reviewed by Ben Hogwood
What’s the story?
How long should it take to record an album? From the stories we hear, a few months would seem to be appropriate; a few weeks if the components really click. Apifera, newly formed as a quartet, took just three days to finish theirs, which explains its instinctive music making.
The band are accomplished solo artists from Tel Aviv who have played together before on the Stones Throw label, fronted by Yuval Havkin under his Rejoicer moniker. Here they appear as equals, listing an intriguing set of influences that include Ravel, Debussy and Sun Ra. These are placed in the melting pot alongside folk influences from Israel, Ghana and Sudan.
What’s the music like?
Given the outline above, it is no surprise to report that Overstand is both instinctive and musically free. The music reflects the fresh approach with which it was recorded, creating vivid pictures while utilising a satisfying ebb and flow of energy. The mood is largely positive, the chemistry between the players clear as they create room for each to have their own say.
Drummer Amir Bresler provides the best example of this approach, with complicated rhythms on Lake VU given impressive clarity but also allowing other contributions to shine through. He is a versatile beat maker, pushing the music along with positive energy, over which the keyboards of Nitai Hershkovits and Yuval himself shimmer and shine. Underneath the bass of Yonatan Albalak offers a sure foundation but embodies their flexible style.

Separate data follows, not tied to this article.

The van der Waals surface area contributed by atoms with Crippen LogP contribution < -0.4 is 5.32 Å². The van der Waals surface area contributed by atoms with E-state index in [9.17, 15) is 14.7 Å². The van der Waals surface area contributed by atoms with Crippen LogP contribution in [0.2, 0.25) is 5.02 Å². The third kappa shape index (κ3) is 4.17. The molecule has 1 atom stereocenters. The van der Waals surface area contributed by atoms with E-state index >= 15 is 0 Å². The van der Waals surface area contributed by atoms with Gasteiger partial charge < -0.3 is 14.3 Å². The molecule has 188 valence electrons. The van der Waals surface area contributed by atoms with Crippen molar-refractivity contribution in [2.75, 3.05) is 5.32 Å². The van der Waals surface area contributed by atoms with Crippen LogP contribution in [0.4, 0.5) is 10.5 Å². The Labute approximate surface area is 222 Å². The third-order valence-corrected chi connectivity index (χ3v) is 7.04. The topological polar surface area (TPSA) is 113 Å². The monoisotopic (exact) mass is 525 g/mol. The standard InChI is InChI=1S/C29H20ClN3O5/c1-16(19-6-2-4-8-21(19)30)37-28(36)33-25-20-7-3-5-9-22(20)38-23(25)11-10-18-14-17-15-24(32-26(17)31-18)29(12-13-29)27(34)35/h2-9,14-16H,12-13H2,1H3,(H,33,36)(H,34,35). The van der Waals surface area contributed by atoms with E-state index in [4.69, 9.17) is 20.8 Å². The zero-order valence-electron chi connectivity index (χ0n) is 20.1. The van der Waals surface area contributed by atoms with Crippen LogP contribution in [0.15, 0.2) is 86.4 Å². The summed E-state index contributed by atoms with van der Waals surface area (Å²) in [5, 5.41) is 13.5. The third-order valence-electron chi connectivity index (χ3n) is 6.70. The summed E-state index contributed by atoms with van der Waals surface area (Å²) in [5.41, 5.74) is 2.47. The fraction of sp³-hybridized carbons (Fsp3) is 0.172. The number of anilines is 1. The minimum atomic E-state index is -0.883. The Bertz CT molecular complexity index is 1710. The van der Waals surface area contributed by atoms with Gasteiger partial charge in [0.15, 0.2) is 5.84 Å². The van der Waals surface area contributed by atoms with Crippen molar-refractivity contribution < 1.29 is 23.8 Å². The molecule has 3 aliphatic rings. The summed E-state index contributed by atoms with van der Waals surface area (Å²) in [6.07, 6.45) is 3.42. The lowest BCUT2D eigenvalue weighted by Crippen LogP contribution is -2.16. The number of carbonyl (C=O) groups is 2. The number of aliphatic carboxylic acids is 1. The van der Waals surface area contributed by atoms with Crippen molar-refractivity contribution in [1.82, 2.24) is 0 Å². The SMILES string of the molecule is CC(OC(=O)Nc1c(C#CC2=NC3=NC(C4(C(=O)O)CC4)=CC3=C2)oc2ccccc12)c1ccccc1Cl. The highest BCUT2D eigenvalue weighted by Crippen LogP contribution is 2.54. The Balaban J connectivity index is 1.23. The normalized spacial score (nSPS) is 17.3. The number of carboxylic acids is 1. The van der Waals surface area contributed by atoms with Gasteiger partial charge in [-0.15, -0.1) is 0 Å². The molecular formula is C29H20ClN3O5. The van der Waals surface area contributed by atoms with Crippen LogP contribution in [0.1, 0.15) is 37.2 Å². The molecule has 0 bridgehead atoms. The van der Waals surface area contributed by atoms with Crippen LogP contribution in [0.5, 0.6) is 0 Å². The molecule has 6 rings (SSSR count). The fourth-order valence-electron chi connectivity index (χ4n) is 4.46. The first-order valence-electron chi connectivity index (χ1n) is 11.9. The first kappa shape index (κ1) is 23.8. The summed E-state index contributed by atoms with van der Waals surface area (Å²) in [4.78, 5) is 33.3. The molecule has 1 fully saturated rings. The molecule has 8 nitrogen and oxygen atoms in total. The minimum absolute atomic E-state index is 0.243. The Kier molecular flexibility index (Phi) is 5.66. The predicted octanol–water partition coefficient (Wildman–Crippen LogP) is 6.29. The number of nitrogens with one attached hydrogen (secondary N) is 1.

Theirs is an expansive approach but a focussed one too – none of the improvised passages outstays their welcome, and on occasion they add even more colour with brass.
Does it all work?
It does – Overstand works as an overall creator of positive, laid back moods, but also up close as a set of interlocking lines and textures. Just occasionally the music hints it might lose direction, but these moments are fleeting. The blissful, watery finish of Pulse 420 suggests the band could easily make an accomplished ambient record too.
Is it recommended?
Yes. Gloomy Januarys need this sort of music to see them through – and Overstand is a welcome dose of positivity in that regard. It works very nicely as a blend of its influences, bringing some of the cleaner lines of 20th century classical music up against offbeat jazz rhythms.